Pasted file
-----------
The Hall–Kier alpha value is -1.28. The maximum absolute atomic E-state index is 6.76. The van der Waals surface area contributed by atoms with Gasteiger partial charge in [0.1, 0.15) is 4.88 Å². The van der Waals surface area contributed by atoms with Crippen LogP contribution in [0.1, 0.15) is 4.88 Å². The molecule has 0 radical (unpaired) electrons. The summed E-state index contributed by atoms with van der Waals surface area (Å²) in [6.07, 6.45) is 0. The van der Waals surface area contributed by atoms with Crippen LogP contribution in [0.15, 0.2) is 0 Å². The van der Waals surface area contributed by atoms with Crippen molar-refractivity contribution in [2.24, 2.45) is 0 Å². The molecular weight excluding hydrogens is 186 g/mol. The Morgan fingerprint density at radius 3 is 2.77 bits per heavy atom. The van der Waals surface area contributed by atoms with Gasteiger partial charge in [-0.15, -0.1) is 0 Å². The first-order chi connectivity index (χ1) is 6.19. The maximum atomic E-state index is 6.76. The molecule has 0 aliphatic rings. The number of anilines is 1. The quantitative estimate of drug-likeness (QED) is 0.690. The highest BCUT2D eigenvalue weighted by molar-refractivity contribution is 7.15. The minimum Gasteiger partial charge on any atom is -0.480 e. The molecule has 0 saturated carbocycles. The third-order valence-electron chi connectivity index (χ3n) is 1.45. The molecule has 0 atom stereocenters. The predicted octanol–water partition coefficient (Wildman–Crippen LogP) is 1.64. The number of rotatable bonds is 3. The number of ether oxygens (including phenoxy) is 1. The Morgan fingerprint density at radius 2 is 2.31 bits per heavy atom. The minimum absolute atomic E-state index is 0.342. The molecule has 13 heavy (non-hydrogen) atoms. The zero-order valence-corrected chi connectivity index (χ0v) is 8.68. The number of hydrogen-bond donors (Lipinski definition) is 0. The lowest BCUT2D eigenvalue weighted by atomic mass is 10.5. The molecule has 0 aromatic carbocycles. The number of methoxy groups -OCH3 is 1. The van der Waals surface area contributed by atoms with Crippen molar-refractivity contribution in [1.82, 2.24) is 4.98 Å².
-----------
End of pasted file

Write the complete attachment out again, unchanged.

The Hall–Kier alpha value is -1.28. The maximum absolute atomic E-state index is 6.76. The van der Waals surface area contributed by atoms with Gasteiger partial charge in [0.1, 0.15) is 4.88 Å². The van der Waals surface area contributed by atoms with Crippen LogP contribution in [0.1, 0.15) is 4.88 Å². The molecule has 0 radical (unpaired) electrons. The summed E-state index contributed by atoms with van der Waals surface area (Å²) in [6.07, 6.45) is 0. The van der Waals surface area contributed by atoms with Crippen LogP contribution in [0.15, 0.2) is 0 Å². The van der Waals surface area contributed by atoms with Crippen molar-refractivity contribution in [2.24, 2.45) is 0 Å². The molecular weight excluding hydrogens is 186 g/mol. The Morgan fingerprint density at radius 3 is 2.77 bits per heavy atom. The van der Waals surface area contributed by atoms with Gasteiger partial charge in [-0.15, -0.1) is 0 Å². The first-order chi connectivity index (χ1) is 6.19. The maximum atomic E-state index is 6.76. The molecule has 0 aliphatic rings. The number of anilines is 1. The quantitative estimate of drug-likeness (QED) is 0.690. The highest BCUT2D eigenvalue weighted by molar-refractivity contribution is 7.15. The minimum Gasteiger partial charge on any atom is -0.480 e. The molecule has 0 saturated carbocycles. The third-order valence-electron chi connectivity index (χ3n) is 1.45. The molecule has 0 atom stereocenters. The predicted octanol–water partition coefficient (Wildman–Crippen LogP) is 1.64. The number of rotatable bonds is 3. The number of ether oxygens (including phenoxy) is 1. The Morgan fingerprint density at radius 2 is 2.31 bits per heavy atom. The minimum absolute atomic E-state index is 0.342. The molecule has 13 heavy (non-hydrogen) atoms. The zero-order valence-corrected chi connectivity index (χ0v) is 8.68. The number of hydrogen-bond donors (Lipinski definition) is 0. The lowest BCUT2D eigenvalue weighted by atomic mass is 10.5. The molecule has 0 aromatic carbocycles. The number of methoxy groups -OCH3 is 1. The van der Waals surface area contributed by atoms with Crippen molar-refractivity contribution in [1.82, 2.24) is 4.98 Å².